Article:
Tuesday, February 24, 2009

Fr. Ah and the Fig

We called him Father Ah.

Not "Ah" as in, "Ah, that's a beautiful sunset." Not a sighing, happy "Ahhhhh."

This Ah was a loud, operatic, trilling Ah.

Fr. Ah would sing with an enormous voice full of vibrato and zest for hymns.

I was a wee one, and I thought it was hilarious. So my dad and I named him Fr. Ah, the Ah of which we would voraciously sing into the air with joy and giggly happiness.

Fr. Ah, who ministered at my parish during my childhood, would not have approved of our silliness. He was serious, an academic.

It is only apropos that this academic taught a lesson that has stuck with me for many, many years.

I remember this as happening in the 2nd grade. It could have been before, but I know it wasn't after second grade. Regardless, Fr. Ah ministered, booming voice and all, and peered out at us from his pulpit, exasperated.

It was almost Lent, a Sunday, and Fr. Ah was in rare form.

He boomed from the pulpit, his voice punctuating each word with the grace of a protestant minister (the likes of which we heard every Thanksgiving as my great grandfather, a preacher, delivered the Thanksgiving prayer, blessing the hands of everyone involved with the food from my grandmother to the workers who lovingly sowed the seeds).

Fr. Ah said something that would change my life.

"Do. You. Think. God. Gives. A. Fig. If. You Give. Up. Candy. For. Lent!?"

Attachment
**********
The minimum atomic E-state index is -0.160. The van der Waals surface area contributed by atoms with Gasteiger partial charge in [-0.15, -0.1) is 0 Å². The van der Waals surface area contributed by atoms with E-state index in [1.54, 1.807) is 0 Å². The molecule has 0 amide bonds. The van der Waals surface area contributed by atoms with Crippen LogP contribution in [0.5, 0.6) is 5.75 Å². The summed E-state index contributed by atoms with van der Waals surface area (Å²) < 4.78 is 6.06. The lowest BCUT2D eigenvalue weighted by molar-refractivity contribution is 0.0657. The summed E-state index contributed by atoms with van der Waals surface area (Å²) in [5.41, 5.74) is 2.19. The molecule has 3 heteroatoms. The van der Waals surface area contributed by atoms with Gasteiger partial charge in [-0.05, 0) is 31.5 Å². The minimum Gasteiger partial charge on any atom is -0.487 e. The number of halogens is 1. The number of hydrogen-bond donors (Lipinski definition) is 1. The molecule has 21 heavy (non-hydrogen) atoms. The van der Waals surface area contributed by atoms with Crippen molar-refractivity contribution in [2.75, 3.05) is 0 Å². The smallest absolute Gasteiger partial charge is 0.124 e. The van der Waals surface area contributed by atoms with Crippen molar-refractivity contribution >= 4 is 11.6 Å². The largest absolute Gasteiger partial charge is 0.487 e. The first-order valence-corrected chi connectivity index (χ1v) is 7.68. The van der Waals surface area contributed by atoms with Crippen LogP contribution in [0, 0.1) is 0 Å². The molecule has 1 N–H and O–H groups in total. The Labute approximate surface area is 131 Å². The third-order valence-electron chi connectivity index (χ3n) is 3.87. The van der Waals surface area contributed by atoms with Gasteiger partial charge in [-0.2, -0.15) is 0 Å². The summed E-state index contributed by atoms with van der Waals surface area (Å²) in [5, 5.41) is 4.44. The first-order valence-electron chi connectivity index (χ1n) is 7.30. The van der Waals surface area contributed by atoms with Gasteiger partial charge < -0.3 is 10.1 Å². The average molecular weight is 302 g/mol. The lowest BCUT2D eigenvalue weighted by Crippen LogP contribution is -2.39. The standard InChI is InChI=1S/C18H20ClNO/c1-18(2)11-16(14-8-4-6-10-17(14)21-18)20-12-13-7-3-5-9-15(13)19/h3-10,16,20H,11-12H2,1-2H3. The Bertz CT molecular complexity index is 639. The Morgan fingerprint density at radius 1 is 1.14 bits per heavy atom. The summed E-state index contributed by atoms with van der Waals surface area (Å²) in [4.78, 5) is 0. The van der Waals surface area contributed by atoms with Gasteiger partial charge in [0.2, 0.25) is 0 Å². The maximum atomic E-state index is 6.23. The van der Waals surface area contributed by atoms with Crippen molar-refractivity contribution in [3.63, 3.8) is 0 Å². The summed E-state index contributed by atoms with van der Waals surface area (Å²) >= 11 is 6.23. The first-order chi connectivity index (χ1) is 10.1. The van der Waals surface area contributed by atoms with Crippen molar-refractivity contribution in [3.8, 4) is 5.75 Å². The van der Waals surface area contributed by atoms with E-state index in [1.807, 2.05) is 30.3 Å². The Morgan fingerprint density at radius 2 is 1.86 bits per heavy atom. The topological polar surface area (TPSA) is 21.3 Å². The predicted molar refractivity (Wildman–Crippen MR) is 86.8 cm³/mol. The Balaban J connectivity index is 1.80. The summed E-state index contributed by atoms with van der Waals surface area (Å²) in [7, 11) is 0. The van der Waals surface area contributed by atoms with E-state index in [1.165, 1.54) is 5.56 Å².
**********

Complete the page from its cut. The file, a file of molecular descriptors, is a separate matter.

He said it.


This was obviously serious. The youngster in me sat, confused, wondering what in the world I was supposed to do now that Fr. Ah had told me that the Lenten giving up standby was totally useless in God's eyes.

In the pew, we suppressed laughter at the unusual turn the homily had taken. It was truly a moment of lore, a quote that would enter into the recitation of jokes and stories.

I suppose any priest should be so lucky to have his homily message so well remembered. Unfortunately, the rest, undoubtedly a story about meaningful sacrifice (and undoubtedly made for the adults in the audiences, not the 2nd graders), is lost to us now. And every year, the murmurings start, questioning what objects I would go without, what I would sacrifice for Lent. And each time, Fr. Ah's booming words came back, echoing in my mind. I assuredly did not give up giving up at the moment of the fig — I remember, for example, a particularly horrible Lent with no ice cream and a similar inconvenience when I decided to give up cursing. I spent a time trying to make a positive Lenten promise, focusing on good works or other such improvements.

But forgoing candy? Perish the thought!

And every year, the fig returns, a reminder of sacrifice and scorn (and laughter).

I will think of Fr. Ah today, the beginning of the Lenten season. I will think of him as I abstain from meat on Fridays and fast when it is required. I may even say a prayer for him, for the good he has done in this world, for the intended message that got lost the day I lost the will to give up candy.

After all, it is because of Fr. Ah that I will be able to munch on delicious peanut butter eggs before Easter.

Not that God would give a fig if I didn't.

Monday, February 23, 2009


My uncle joined facebook. He was talking about the strange quirks of facebook while at Rafferty's for brunch on Sunday.

He started with the silliness of the status. He questioned its worth and then started making fun of it.

"I'm going to write, 'John had a bloody Mary and a sandwich today' or 'John recommends the pickled garlic you can buy at Cracker Barrel.'"

But the biggest confusion, he said, was when a woman he had known in high school friended him.